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The health check paper: Homeopathy rather than surgery?

The recently leaked Commission Green paper sets the scene for the upcoming health check. What emerges at the moment is a very cautious and minimalist approach, in line with what the Commissioner has been promising for a while. Two things seem striking. The first is the choice to ignore the budget review debate. The second is the lack of courage in confronting the CAP’s failings.
The health check focuses entirely on the short term- the current period running up to 2013. This choice can be questioned, when the Commissioner Grybauskaite is publicly suggesting, in not so veiled terms, that CAP funds would be better spent on other “more modern” policies. One would expect DG Agri to build a solid case for the long term future of the CAP, and use the health check to prepare the CAP for a future where subsidising farmers might not go unquestioned. This would require canvassing a vision for the CAP- what it should be about and how should it deliver on its objectives. What seems to emerge is rather a proposal looking backwards, at “completing” the Fischler reform, rather than forward, at building stepping stones for a future policy.
The second disappointment is in the lack of courage shown in confronting the reality of the CAP. The Commission essentially says that the CAP has been thoroughly reformed and is now in perfect shape. This is not credible. On the environmental side, widespread evidence is showing that the CAP is failing to address crisis areas such biodiversity loss and water resources depletion. On the legitimacy side, it is hard to see how a policy spending the vast majority of money on payments that have no obvious purpose, can be considered to be as solid as to go unquestioned.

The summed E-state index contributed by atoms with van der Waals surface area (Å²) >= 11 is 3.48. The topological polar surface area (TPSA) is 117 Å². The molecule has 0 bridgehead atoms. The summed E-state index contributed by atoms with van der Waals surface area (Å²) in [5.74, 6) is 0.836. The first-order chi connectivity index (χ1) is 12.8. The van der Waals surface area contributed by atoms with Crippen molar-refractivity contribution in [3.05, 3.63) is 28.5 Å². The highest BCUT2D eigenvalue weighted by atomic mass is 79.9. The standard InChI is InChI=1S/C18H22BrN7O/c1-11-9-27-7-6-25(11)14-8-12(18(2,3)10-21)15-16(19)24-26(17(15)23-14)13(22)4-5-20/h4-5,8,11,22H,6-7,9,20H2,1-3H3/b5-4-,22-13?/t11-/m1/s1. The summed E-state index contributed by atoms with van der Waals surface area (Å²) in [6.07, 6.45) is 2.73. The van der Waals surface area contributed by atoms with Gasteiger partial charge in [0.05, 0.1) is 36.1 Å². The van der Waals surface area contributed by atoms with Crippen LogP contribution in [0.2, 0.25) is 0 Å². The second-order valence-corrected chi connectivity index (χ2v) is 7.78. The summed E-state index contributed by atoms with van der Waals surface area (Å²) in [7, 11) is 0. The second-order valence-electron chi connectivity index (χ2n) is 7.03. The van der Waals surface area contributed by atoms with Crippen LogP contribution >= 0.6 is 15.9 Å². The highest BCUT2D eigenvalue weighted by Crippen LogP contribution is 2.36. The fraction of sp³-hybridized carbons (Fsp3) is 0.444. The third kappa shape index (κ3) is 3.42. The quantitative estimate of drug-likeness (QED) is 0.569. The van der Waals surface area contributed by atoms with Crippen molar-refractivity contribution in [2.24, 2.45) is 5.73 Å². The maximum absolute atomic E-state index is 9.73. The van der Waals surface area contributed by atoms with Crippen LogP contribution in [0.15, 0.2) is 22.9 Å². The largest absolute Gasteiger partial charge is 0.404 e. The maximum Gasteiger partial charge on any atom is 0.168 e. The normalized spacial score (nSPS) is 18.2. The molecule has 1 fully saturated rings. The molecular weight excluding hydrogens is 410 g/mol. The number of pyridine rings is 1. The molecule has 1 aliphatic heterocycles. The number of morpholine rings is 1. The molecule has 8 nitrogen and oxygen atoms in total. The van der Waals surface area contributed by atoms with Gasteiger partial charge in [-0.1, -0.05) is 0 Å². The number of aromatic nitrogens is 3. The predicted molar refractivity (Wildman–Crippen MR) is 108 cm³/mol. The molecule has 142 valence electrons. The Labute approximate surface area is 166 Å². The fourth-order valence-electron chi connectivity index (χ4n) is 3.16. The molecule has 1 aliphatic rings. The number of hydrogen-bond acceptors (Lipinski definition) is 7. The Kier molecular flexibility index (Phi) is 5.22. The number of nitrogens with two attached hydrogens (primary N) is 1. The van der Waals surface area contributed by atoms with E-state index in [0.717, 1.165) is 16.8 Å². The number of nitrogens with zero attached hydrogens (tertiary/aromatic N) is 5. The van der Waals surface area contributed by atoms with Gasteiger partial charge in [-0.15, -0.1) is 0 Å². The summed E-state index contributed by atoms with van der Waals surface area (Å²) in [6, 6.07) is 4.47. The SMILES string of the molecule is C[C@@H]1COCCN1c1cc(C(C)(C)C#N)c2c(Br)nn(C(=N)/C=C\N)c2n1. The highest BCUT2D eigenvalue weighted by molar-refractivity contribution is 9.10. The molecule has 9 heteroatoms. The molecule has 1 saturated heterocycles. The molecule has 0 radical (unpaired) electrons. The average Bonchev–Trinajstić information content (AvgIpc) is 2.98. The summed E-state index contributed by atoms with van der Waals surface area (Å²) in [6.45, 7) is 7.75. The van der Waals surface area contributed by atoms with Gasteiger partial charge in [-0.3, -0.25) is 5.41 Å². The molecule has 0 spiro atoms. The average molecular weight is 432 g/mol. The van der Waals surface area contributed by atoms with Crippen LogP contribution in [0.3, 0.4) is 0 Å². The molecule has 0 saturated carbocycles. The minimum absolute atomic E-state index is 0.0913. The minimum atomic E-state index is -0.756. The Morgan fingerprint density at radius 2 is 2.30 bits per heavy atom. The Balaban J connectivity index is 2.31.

The actual issues and proposals raised by the green paper are rather better. The proposal to increase modulation is certainly welcome, as is the recognition of the need to do something about climate change. Positive is also the recognition of the environmental impacts of set aside abolition, though there can be doubts on whether just relying on voluntary agri-environment can deliver what is needed.
The overall level of ambition is however very law. The proposed modulation rate is much lower than the one proposed by Fischler in 2002. Pillar I seems not to be in for any major change, except for cosmetic intervention to mask the unfair distribution of support, while no suggestion is put forward to ensure this spending delivers something for society. The overall tone is one of great caution and minimal ambition.
Time will tell where this approach will lead. As things stand, it seems very unlikely that “health check” will develop into the robust therapy that is needed for the CAP. There’s not much to be upbeat about, if you care for the EU’s environment or for taxpers’ money. But maybe even the farming lobby should start asking itself whether dodging painful treatment and sticking with homeopathy is in its best interest. On the long run, the prospect of major surgery will just loom larger…

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